Navy SEAL Acquitted of War Crimes Thanks President Trump With ‘Little Gift’ From Iraq

December 23, 2019 Updated: December 23, 2019

A retired Navy SEAL acquitted of war crimes has met with President Donald Trump to thank him after he overruled the Navy’s decision to strip him of his Trident pin.

Petty Officer Eddie Gallagher and his wife, Andrea, were shown in photos published Dec. 22 on the Instagram account “eddie­_and_andrea,” which appears to be the couple’s joint account.

The images show the Gallaghers speaking with the president and first lady as the president shakes hands with Mrs. Gallagher.

In one photo, the president also appears to be holding a gift in his hands, although it is unclear what it is.

“Finally got to thank the President and his amazing wife by giving them a little gift from Eddie’s deployment to Mosul,” the caption reads.

Mar-a-Lago was listed as the location on the post, which is where the president is spending two weeks during the Christmas holidays.

A decorated veteran, Gallagher was in the national spotlight when he was accused of a number of war crimes, including murder in the fatal stabbing of a 17-year-old unarmed ISIS captive, and attempted murder in the alleged shooting of civilians during a 2017 deployment to Iraq.

A military court decision earlier this year acquitted him of the multiple murder charges but sentenced him to a demotion for violating military law by posing for a photo next to a dead ISIS fighter’s body.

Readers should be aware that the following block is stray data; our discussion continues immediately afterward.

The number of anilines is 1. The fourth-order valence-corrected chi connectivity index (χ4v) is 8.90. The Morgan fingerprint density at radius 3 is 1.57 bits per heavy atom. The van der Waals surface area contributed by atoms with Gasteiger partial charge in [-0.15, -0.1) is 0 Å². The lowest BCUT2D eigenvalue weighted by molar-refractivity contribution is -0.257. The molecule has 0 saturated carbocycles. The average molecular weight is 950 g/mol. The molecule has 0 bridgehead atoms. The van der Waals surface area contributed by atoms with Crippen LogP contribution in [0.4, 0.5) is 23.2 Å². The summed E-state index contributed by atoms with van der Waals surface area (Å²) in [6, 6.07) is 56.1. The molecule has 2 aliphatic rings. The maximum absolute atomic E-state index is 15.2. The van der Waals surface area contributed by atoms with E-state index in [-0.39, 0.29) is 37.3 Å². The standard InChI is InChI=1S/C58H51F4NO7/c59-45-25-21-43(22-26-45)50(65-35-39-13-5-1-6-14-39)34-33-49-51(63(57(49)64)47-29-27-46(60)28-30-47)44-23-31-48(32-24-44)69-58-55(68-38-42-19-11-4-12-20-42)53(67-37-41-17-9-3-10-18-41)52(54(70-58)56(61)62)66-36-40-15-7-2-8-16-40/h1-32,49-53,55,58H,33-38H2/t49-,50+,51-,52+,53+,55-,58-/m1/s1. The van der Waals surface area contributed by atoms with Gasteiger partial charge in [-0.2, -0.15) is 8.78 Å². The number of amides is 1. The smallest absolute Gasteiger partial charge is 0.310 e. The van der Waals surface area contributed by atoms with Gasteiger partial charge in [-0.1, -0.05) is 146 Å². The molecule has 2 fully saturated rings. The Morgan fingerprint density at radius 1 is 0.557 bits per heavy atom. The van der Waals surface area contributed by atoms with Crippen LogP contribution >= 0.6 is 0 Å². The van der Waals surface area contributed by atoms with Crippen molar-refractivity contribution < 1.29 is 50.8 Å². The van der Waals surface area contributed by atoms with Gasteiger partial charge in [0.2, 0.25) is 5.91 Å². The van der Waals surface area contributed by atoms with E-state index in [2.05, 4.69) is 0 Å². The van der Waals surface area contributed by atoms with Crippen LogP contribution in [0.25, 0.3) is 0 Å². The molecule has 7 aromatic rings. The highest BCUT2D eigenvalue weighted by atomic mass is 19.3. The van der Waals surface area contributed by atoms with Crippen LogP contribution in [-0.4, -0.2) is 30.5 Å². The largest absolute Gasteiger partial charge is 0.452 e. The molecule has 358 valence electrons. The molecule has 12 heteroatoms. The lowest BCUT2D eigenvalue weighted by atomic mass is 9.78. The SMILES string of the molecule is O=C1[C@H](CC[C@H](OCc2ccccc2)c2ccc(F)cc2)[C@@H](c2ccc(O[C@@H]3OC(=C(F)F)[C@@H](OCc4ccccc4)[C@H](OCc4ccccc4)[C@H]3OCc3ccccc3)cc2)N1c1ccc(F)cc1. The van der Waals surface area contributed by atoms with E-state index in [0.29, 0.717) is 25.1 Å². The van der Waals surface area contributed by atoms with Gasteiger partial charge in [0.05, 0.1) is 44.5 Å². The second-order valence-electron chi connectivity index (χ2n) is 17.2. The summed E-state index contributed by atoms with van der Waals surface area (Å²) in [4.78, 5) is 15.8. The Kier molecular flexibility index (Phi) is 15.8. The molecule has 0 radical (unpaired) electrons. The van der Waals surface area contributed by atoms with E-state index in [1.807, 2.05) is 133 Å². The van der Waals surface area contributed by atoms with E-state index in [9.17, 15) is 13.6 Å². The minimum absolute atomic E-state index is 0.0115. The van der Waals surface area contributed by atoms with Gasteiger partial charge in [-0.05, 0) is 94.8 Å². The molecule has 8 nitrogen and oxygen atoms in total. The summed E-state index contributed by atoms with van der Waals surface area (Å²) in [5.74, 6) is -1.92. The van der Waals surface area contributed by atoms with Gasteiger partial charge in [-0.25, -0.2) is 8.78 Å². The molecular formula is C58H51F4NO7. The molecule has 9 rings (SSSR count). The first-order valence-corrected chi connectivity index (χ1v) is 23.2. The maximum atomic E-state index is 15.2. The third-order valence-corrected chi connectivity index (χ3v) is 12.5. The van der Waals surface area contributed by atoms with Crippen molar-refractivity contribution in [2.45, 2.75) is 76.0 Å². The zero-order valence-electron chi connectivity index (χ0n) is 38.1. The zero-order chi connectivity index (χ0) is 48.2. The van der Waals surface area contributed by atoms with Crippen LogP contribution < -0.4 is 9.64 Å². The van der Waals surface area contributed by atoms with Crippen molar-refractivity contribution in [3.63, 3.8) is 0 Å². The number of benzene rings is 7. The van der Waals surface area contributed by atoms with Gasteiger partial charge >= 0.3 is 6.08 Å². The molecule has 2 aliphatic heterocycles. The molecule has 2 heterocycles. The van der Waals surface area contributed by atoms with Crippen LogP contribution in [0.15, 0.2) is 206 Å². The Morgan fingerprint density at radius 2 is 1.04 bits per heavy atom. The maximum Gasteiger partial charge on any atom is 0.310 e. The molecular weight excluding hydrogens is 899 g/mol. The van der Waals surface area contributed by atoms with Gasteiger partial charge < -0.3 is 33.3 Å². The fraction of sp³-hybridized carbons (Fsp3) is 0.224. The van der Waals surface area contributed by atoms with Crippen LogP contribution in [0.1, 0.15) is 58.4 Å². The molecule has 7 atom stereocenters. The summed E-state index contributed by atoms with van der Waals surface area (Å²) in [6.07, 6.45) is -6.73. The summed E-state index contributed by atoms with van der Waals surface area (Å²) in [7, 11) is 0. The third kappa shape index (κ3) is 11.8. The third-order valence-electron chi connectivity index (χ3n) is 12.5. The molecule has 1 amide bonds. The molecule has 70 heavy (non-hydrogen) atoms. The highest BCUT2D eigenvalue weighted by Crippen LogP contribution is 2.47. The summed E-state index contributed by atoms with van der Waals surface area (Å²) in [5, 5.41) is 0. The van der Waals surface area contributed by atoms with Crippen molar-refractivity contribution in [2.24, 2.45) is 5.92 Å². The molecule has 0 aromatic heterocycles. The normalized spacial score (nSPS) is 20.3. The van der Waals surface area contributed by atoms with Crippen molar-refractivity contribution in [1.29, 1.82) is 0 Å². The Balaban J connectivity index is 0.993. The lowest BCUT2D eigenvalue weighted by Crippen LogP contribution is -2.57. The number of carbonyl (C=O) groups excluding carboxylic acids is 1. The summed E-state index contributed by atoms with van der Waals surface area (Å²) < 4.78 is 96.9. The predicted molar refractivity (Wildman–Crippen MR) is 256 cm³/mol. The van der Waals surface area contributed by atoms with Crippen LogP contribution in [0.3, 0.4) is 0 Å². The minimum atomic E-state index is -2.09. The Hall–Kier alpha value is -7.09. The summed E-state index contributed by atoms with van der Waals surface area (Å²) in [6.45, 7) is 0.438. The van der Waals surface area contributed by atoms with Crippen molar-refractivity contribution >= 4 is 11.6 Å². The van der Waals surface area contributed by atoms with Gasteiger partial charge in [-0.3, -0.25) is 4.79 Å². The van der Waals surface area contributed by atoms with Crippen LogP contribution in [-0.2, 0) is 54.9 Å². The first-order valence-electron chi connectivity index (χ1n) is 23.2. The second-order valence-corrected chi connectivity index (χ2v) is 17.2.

His rank, however, was later reinstated after the president reversed the military court decision.

He was also allowed to keep his Trident pin, which is awarded to those who have completed an intense qualification course. It also symbolizes official Navy SEAL membership.

Meanwhile, Secretary of the Navy Richard Spencer was forced to resign after it emerged that he had tried to negotiate with the White House in the Gallagher case, in contradiction to his public position.

Spencer had privately suggested to White House officials that he would ensure Gallagher would retire with his official Navy SEAL status if they didn’t interfere with proceedings against him, according to The Washington Post.

He later admitted that he hadn’t told Secretary of Defense Mark Esper about trying to cut a deal with the White House either, prompting Esper to tell reporters that Spencer was resigning due to his “lack of candor.”

In a letter acknowledging his termination, Spencer noted that his view of military justice was at odds with Trump’s.

“I no longer share the same understanding with the Commander in Chief who appointed me, in regards to the key principle of good order and discipline. I cannot in good conscience obey an order that I believe violates the sacred oath that I took in the presence of my family, my flag, and my faith to support and defend the Constitution of the United States,” he wrote.